Almost everybody has always been in Africa for what they could get out of it. China's engagement does, however, incur risks and costs of which sophisticated Africans are increasingly aware. Reliance on capital-intensive commodity industries does little to help the poorest people in poor societies, and risks trapping their economies in price-volatile activities.

Much of Beijing's money goes straight into the pockets of Africa's rich elites, and thereafter into Swiss banks.

Trevor Ncube, a Zimbabwean newspaper publisher living in South Africa, says sardonically: “If the British were our masters yesterday, the Chinese have come and taken their place.”

Western pressure on African leaders about human rights may be ineffectual, but Chinese pressure is nonexistent. It is an ugly spectacle to see China backing Sudan and Zimbabwe in world forums. In 2005, China opposed debate in the UN Security Council about Mugabe's appalling demolition campaign, which left 700,000 Zimbabweans homeless.

The book cites a spokesman of the Kenyan government saying approvingly: “You never hear the Chinese saying that they will not finish a project because the government has not done enough to tackle corruption. If they are going to build a road, it will be built.” The Chinese ambassador in Zambia showed his country's claws with unusual directness during the country's last election in 2006. He publicly threatened dire consequences if the “wrong” candidate, from Beijing's perspective, secured the presidency.

Christopher Clapham, the editor of the Journal of Modern African Studies, argues in his contribution: “In the longer term, no external power with long-term interests in Africa can escape the issue of ‘governance', because this is the essential precondition for maintaining stable economic relationships.”

Clapham also suggests, interestingly, that China may suffer from the absence of any spiritual dimension in this “deeply, indeed intensely spiritual continent, in which the rival agendas of Christianity and Islam, along with extensive indigenous systems of belief, are best understood not merely as some new kind of religious cold war, but as an extremely important part of ongoing attempts to make sense of human life under rapidly changing and often deeply troubling circumstances”.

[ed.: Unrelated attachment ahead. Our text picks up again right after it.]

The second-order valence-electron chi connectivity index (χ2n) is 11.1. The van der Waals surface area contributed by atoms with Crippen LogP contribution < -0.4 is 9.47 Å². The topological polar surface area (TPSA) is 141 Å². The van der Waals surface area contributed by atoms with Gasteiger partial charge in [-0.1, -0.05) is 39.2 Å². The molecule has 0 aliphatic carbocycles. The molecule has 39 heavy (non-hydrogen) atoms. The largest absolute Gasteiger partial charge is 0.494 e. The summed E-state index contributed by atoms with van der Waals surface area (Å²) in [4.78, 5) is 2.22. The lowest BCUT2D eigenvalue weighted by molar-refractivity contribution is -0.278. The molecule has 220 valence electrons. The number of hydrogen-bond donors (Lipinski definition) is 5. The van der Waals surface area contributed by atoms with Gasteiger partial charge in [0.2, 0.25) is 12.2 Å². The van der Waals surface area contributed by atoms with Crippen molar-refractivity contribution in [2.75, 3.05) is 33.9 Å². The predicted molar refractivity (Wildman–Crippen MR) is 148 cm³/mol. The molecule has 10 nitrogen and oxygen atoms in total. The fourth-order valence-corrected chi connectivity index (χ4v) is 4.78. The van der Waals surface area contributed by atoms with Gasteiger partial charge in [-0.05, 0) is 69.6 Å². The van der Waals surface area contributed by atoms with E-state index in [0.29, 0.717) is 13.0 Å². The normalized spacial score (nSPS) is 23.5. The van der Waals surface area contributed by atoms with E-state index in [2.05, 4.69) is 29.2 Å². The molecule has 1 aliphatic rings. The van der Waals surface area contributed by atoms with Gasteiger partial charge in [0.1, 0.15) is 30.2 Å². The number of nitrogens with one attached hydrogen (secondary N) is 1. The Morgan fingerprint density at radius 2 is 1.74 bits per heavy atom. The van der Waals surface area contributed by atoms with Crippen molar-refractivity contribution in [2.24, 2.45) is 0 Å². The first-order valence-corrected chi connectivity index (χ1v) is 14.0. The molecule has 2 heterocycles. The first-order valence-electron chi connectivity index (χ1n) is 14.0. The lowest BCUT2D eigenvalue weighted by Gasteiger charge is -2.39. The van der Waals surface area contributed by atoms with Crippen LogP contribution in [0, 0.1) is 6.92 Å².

Yet it suits African dictatorships to do business with China, which is content to deal exclusively with state actors, heedless of their brutality or corruption, and ignores political oppositions and employees' lobbies.

Beijing offers them a real alternative to dealing with the West and its heavy moral baggage.

Christopher Alden, a lecturer in international relations at the LSE, writes: “Africans, as agents of their own destiny to an extent not seen before, are increasingly deciding the shape that relations with Asian states will take rather than allowing these to be experienced and understood through western eyes.”

Clapham believes, however, that Chinese cultural penetration of the continent will be limited by lack of inclination on both sides, together with the absence of any shared historical memory.

He notes that many African countries, even in the 21st century, still choose to do business with the nations that colonised them - the Congolese with Belgium; the Senegalese with France; the Eritreans with Italy; the Ghanians, Nigerians and many others with Britain. In other words, China's engagement in Africa, while likely to persist and indeed grow much more important, may remain restricted to the economic sphere.

The West, Clapham believes, still has much to offer the continent that the Chinese cannot or will not match.

He may be right. The authors of this book are surely correct, in refusing to take a high moral line about what the Chinese are doing in Africa. Their economic offensive should be measured coolly against the West's past policies there, which have scarcely been unselfish.

But it would be nice to hope that the optimists are right: that Africans themselves will soon recoil from China's shamelessly cynical cash-and-carry policy, which flaunts its absolute indifference to the interests of indigenous people. Western moralising may sometimes be hypocritical, but it is surely preferable to the absence of any morality at all in dealing with the likes of Mugabe.